One of my co-workers often uses the phrase unconscious incompetence. It essentially means you just don’t know what you don’t know.
The recent election surprised many. I’ll stay away from the politics but I can’t help but reflect on the flippant comments made by a constitutional law professor post-election who referred to those who were expressing alarm at the election results by saying they were, “acting like a bunch of emotional hemophiliacs.” It is perhaps the best example of unconscious incompetence I’ve ever seen and I’ll admit, as a Momma Bear, it ruffled me. I wish I could meet this law professor for a cup of coffee and some heart to heart conversation. Better yet, I wish he could live a day in the life of the reality of living and surviving with a bleeding disorder.
I’d like him to meet a sweet and courageous little girl named Kinsey and her Daddy who live in the Midwest as they courageously tackle regular needle stick infusions to manage her vonWillebrand Disease. I’d like him to meet Murali, a stoic and gentle man who grew up in India without ANY treatment and spent years managing excruciating bleeds without treatment and lives today with a bum knee and pain he quietly endures. I’d like him to meet my Benny, who still struggles with needle sticks but bravely knows the alternative is the agonizing pain of a knee or hip bleed. I’d like him to meet Lori, who is a super mom who is always on top of her son’s bleeding disorder needs, but often lets her own go, causing joint damage and pain. I’d like him to meet Michael who is allergic to treatment and has an inhibitor that won’t tolerize yet he got himself through high school and college and all he wants is to be productive and have a regular job.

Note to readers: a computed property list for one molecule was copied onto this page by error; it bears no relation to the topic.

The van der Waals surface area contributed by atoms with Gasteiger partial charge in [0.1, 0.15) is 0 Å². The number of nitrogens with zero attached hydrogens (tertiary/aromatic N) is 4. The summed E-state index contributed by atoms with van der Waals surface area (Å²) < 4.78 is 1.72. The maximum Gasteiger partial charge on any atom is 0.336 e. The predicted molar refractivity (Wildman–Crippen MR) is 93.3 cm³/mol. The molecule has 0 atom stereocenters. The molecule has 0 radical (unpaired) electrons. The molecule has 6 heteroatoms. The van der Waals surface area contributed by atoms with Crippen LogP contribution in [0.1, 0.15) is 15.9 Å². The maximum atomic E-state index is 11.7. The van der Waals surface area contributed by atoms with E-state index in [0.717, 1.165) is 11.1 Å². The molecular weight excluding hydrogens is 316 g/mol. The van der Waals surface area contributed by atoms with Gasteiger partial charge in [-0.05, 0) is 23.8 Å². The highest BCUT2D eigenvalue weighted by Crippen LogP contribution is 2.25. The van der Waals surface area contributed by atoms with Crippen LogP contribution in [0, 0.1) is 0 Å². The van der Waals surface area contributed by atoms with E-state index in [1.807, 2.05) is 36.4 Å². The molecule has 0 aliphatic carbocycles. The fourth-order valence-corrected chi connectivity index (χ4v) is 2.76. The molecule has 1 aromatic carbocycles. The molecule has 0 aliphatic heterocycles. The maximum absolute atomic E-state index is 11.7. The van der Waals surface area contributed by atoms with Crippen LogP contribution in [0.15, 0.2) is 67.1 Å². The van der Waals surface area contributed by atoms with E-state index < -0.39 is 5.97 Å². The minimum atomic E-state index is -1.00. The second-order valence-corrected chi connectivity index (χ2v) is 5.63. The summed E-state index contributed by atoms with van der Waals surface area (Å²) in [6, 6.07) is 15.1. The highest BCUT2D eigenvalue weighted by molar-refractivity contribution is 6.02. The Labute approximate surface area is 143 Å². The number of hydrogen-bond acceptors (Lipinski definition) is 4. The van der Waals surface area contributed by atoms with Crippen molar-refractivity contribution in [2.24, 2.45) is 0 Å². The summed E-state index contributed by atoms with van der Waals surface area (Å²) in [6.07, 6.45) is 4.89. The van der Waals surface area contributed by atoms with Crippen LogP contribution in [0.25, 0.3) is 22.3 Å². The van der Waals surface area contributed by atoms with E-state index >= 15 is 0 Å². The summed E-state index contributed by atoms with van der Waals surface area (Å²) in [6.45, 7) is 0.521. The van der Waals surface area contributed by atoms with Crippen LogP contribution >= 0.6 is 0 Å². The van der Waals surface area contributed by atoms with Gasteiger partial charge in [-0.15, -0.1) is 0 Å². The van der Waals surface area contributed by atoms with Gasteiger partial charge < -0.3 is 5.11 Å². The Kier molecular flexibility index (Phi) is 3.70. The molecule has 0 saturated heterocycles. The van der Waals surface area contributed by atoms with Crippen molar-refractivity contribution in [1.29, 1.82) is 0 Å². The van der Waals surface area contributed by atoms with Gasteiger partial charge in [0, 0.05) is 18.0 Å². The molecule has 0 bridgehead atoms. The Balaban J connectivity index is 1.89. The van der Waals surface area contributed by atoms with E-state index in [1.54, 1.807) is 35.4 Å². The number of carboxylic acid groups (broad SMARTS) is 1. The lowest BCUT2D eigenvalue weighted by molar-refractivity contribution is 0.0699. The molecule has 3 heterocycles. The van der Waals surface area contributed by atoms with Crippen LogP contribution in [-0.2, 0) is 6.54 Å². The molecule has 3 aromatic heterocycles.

We’re a tough bunch. We’ve endured as much as any group and lost more than our hearts can bear, but I honestly don’t know anyone in our community who has given up fighting for the needs of our families.
Darn right we’re a bunch of hemophiliacs, vWD, and other rare bleeding disorders. We’ve dealt with cards no one should have to have dealt and we will not only endure, we’re going to prosper.
It seems to be more culturally acceptable today than ever before to make insulting or derogatory comments toward others, particularly to people we don’t really know. My husband and I struggle continually to educate and remind our kids that it is a choice to do this and not a good choice.
Perhaps in the spirit of this holiday season, we can all reach back to that place of honor, respect, and dignity. I was recently invited to San Francisco to be a part of a group accepting the Unsung Hero award at the AIDS Grove during World AIDS Day (December 1) with Jeanie White, COTT, and NHF. It was a lovely event filled with respect and honor. The AIDS Grove is a place of remembrance.
I hope you’ll join me in the coming weeks to take a few minutes of reflection and be consciously competent! Think about the adult men and their families who have given so much to endure the years of hemophilia and perhaps the dark days of the 1980’s and 1990’s. Remember inhibitor families living today who struggle, new families just being diagnosed this year with so much to learn, and families who have loved and lost.
My grandmother used to say, “You only get what you can handle.” Let’s choose to be consciously competent and listen, love, teach, and advocate this coming year. Together we can bring to an end those unconsciously incompetent comments made.
Thank you and whatever you celebrate, happy holiday season.